Billy Hughes sprayed down the plants in front of his shuttered restaurant with a garden hose. He was working hard at staying grounded in the midst of crisis.
“Our immediate future is today,” he said. “We’ll talk about tomorrow’s immediate future tomorrow.”
On Sunday, things had been looking up for Hughes and the employees at his Locust Point bar and restaurant, Barracudas. After more than a year of on-again-off-again pandemic restrictions, the place was fully open and fully staffed. Later that day, customers would be filling their patio for free hot dogs and beers to celebrate the Fourth of July. Hughes, 49, and his girlfriend drove to Harris Teeter to pick up some watermelons to make watermelon crushes.
By the time they began walking back up the alley, guests and staff were running out of the two-story brick building on the 1200 block of Fort Ave. Smoke was coming out of the windows and filled the upstairs. Hughes ran inside to make sure the kitchen staff exited safely. Back on the sidewalk, he used a neighbor’s garden hose to squirt water at the flames darting out from a window.
His girlfriend, the restaurant’s general manager Sam Stinchcomb, 24, ran three blocks to the fire station while a bar manager dialed 911. Some of the firefighters were regulars at the bar, she said.
“They handled it unbelievably. They hit this place like ants,” Hughes said of their work. “I gave them all watermelons.”
The Baltimore Fire Department put out the electrical fire, but the building was wrecked. Two days later, plywood covered the second floor window. The place would be uninhabitable, its roof sagging from the weight of the water from firefighters’ hoses. Inside, the smell of smoke made Hughes gag. A yellow note from the health department said “CLOSED.”
“This sucks,” Hughes said, cracking open a beer outside while Stinchcomb and colleague Jean Reed, 26, stopped would-be lunchtime guests from going in the building.
Hughes perked up when two middle-aged men stopped by, hoping they were appraisers from the insurance company he’d been trying to reach for the past 48 hours. They weren’t. Soon will come the full accounting of everything that’s been lost, from decor to the piles of plastic to-go containers purchased during the pandemic. Hughes said he renovated the restaurant during the past year, replacing floors and pipes. “I kept making the place better and better and better,” he said. “It kept our spirits going to stay working.” They kept their eyes on the prize: the day when the pandemic would be over.
Hughes opened Barracudas 12 years ago, a love letter to Baltimore and his first restaurant as both chef and owner. The company slogan is “Jeet?” a question worn on T-shirts that Hughes said harkens back to his Highlandtown childhood. His grandfather used to ask him whether he had eaten as a greeting: “Babe, jeet yet?” The eatery attracts an eclectic crowd: professionals who work nearby, soccer fans and neighbors young and old.
“Normally if someone comes once, they continue to come,” said Stinchcomb.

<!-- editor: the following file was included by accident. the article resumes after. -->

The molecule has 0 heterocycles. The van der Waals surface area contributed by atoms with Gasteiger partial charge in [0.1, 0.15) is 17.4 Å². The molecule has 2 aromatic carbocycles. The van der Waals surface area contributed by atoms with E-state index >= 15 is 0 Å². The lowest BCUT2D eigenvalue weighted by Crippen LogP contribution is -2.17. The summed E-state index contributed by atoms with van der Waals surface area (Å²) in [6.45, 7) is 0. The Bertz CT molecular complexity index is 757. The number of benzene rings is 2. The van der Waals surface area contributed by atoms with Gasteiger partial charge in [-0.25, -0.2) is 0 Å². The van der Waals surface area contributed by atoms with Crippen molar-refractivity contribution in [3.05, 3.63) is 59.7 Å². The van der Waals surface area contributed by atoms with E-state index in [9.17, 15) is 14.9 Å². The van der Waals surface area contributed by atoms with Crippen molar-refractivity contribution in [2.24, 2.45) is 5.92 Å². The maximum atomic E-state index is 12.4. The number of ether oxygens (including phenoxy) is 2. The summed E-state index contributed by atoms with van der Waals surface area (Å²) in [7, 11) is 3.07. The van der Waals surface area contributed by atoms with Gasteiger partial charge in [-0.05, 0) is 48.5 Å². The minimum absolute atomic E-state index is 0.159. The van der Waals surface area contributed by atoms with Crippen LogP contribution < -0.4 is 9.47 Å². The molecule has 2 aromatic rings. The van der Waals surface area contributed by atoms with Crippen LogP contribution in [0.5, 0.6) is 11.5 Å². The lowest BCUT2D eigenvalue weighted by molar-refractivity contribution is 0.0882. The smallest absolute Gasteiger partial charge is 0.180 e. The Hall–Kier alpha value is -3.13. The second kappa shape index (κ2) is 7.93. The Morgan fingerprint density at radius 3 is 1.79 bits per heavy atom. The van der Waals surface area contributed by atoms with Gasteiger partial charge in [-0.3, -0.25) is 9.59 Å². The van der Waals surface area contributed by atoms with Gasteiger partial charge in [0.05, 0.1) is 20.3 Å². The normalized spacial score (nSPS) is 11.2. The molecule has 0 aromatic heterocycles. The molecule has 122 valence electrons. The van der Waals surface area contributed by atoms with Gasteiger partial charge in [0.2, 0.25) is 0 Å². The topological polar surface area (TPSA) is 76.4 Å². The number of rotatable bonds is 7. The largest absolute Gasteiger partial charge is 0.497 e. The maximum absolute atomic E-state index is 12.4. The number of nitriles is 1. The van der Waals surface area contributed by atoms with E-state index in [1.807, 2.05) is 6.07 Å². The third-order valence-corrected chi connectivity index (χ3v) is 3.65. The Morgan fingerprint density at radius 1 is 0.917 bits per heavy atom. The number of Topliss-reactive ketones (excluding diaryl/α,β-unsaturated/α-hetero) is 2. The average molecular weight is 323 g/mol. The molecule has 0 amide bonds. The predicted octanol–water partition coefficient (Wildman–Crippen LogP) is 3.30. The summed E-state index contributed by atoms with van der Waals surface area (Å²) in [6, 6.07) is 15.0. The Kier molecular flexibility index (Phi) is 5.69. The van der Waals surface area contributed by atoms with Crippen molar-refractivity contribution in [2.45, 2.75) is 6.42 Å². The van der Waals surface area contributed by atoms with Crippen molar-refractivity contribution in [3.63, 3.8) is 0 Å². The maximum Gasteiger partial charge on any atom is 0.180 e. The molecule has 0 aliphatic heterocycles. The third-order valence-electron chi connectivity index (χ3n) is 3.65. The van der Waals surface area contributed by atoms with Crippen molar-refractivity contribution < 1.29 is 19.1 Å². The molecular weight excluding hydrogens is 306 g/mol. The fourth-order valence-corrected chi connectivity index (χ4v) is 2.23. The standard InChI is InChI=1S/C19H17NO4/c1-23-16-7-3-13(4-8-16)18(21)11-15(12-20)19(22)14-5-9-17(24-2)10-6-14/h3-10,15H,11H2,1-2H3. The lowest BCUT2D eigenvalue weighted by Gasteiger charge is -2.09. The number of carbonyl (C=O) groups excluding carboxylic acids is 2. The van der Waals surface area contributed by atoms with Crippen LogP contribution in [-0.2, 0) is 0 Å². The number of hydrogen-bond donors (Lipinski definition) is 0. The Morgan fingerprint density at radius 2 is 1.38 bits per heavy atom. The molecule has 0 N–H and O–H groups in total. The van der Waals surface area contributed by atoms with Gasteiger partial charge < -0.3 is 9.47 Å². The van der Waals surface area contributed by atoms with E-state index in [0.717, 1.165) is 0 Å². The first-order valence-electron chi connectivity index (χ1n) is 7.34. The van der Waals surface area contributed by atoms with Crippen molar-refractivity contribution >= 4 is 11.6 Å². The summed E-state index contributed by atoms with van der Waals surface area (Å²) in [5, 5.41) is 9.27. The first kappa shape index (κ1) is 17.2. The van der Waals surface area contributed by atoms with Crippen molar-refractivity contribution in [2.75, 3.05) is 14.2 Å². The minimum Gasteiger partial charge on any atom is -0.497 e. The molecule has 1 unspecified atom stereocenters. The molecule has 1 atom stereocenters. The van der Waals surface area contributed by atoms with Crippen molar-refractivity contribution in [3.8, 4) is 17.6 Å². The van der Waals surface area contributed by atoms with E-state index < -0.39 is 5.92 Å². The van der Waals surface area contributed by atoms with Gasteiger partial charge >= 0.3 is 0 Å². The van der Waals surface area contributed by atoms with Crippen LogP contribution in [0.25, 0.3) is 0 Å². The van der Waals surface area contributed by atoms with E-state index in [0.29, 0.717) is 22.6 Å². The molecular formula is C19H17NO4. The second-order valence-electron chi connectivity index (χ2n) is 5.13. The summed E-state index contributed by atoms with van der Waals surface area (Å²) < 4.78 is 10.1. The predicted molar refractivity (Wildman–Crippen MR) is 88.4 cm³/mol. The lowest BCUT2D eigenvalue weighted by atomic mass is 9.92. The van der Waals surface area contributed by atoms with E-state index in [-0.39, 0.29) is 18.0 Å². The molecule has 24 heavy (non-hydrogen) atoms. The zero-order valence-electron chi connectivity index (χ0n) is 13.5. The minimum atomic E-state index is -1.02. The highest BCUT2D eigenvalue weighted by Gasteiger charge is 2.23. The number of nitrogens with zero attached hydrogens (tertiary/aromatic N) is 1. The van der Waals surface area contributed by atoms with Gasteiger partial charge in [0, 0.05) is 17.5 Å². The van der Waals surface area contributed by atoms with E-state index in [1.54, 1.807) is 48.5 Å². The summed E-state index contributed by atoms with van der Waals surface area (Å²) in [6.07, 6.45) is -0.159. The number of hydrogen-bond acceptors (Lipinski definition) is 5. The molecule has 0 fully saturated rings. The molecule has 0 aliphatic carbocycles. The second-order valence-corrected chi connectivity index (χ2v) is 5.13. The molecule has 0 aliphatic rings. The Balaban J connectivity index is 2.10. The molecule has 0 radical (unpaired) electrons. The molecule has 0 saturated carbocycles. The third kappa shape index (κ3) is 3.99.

The restaurant turned strangers into friends, said David Kidd, a friend and former business partner of Hughes who grew up with him in Highlandtown. Years ago, Hughes helped him launch his own restaurant, the Manhattan Grille in Perry Hall, and Kidd came to rely on his keen understanding of the hospitality industry. “He’s just phenomenal at what he does, and continues to reinvent himself,” Kidd said.
Already, customers have rallied to show their support. One regular set up a GoFundMe page that raised nearly $7,000 as of Tuesday. During the pandemic, Lauren Mason and her husband ordered carryout from the restaurant they think of as the “Cheers” bar of Baltimore, requesting gift cards for Christmas.
“You want to see businesses succeed, and that is definitely one that we don’t want to go away,” she said.
They’d been walking there on Sunday to celebrate the Fourth of July with visiting family members when they realized it had caught fire.
On Tuesday afternoon, a white convertible slowed as it passed by the restaurant. “You look like you’re in good spirits,” the driver called out to Hughes.
“What are we going to do, cry?” Hughes shouted out from across the street.
Staff have done plenty of crying in the past year and a half, said Stinchcomb. They often wondered how the business — and they — would survive. Like so many Baltimore restaurateurs, they pivoted to carryout food and cocktails. Stinchcomb posted funny videos of Hughes at work in the kitchen, each one he signed off, “Help us help you,” in his Highlandtown accent.
“We had fun with it,” Hughes said of the videos. “As much fun as you could possibly have when you think you’re going to lose your restaurant every single morning.”
The past year was “crushing,” said Hughes, but Stinchcomb added that there was a sense of solidarity in knowing that everyone was dealing with the same thing. With the fire, “It’s a whole new beast to conquer. It’s every business’ worst nightmare I feel like.”
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Hughes said he’s committed to paying his staff while the restaurant remains shut, and he’s determined to find new ways to bring in business in the meantime. If he gets the OK from the health department, he could set up a grill outside and sell pit beef, the East Baltimore specialty.